30th Sunday of Ordinary Time
Gospel Mark 10:46-52
Bartimaeus, a blind man, the son of Timaeus,
sat by the roadside begging.
On hearing that it was Jesus of Nazareth,
he began to cry out and say,
“Jesus, son of David, have pity on me.”
And many rebuked him, telling him to be silent.
But he kept calling out all the more,
“Son of David, have pity on me.”
Jesus stopped and said, “Call him.”
So they called the blind man, saying to him,
“Take courage; get up, Jesus is calling you.”
He threw aside his cloak, sprang up, and came to Jesus.
Jesus said to him in reply, “What do you want me to do for you?”
The blind man replied to him, “Master, I want to see.”
Jesus told him, “Go your way; your faith has saved you.”
Immediately he received his sight
and followed him on the way.
“Master, I want to see.”
Jesus walked by blind Bartimaeus. There was no time for Bartimaeus to hesitate. If he did not take advantage of this opportunity, he would remain blind. So he shouts, “Master, I want to see.” And our Lord heals him.
Our lives are full of opportunities and we spend our lives pursuing some and ignoring others. Some doors of opportunities are small and unimportant while others are big and will have a significant impact on ourselves and possibly others.
A teenager hears a challenge to his faith in school and asks his parents why their family is Catholic and why they believe what they believe. A door of opportunity opens at that moment for the parents to nurture their child’s faith, and it may quickly pass by. You notice a lonely neighbor sitting on their front porch. A door of opportunity opens at that moment to talk with them, and it may quickly pass us by. We notice our spouse is discouraged. A door of opportunity opens at that moment to encourage and support them, and it may quickly pass us by.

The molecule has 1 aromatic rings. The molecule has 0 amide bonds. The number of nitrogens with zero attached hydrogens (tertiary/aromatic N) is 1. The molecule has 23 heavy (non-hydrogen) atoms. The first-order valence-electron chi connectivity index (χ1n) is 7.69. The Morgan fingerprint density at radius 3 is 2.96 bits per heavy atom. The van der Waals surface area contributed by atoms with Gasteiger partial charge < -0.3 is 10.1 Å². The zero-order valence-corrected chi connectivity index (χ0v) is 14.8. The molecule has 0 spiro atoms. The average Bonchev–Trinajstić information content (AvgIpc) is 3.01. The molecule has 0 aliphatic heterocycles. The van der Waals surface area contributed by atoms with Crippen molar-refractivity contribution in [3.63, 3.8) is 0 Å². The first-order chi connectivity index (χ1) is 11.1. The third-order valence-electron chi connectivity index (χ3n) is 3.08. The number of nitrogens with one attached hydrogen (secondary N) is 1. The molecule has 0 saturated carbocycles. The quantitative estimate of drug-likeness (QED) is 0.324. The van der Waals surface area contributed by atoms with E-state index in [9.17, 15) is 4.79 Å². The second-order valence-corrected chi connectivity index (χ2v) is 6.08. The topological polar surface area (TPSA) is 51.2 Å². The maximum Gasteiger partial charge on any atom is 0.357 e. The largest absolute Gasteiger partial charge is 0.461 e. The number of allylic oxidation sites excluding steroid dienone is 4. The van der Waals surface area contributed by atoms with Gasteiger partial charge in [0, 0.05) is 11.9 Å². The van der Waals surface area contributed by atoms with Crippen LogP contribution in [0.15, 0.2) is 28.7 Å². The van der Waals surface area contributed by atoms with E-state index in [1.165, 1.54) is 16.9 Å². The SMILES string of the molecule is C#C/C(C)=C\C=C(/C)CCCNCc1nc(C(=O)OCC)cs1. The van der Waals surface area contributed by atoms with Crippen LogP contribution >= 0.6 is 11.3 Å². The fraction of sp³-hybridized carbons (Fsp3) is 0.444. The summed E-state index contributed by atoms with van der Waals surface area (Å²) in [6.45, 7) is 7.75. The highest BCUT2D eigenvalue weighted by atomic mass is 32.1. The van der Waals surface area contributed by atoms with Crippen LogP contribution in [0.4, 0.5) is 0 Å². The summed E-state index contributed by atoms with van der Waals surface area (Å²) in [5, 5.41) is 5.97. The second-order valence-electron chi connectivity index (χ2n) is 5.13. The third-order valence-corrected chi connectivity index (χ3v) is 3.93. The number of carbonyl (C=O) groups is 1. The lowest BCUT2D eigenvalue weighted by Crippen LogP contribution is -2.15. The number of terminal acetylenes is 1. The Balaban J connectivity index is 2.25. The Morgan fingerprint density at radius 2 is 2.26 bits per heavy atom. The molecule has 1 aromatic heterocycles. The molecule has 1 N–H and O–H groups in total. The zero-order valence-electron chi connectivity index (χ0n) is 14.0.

Our life is so short with a limited number of opportunities that it may be easy to say, “I have so much of my own stuff that I am dealing with,” I can’t be bothered. Bartimaeus realized that he was at the bottom of his society. No one had use for a blind beggar. When Jesus walked by, Bartimaeus made a nuisance of himself. Jesus saw him, called him, and gave him his sight. After Bartimaeus received his sight, he in turn, took the opportunity to become a faithful follower of Jesus.
Among the numerous opportunities we will have in our life will be those which will allow our Catholic Faith to shine forth. We, like Jesus will have those opportunities to bring help and healing to others. At other times we will be more like Bartimaeus and will have the opportunity to ask and receive help from others.
Most of us have been given the gift of physical sight, but we also need the gift of spiritual sight to recognize those important doors of opportunity which appear in our lives, and may quickly pass us by. “Jesus, Son of David, have pity on me!”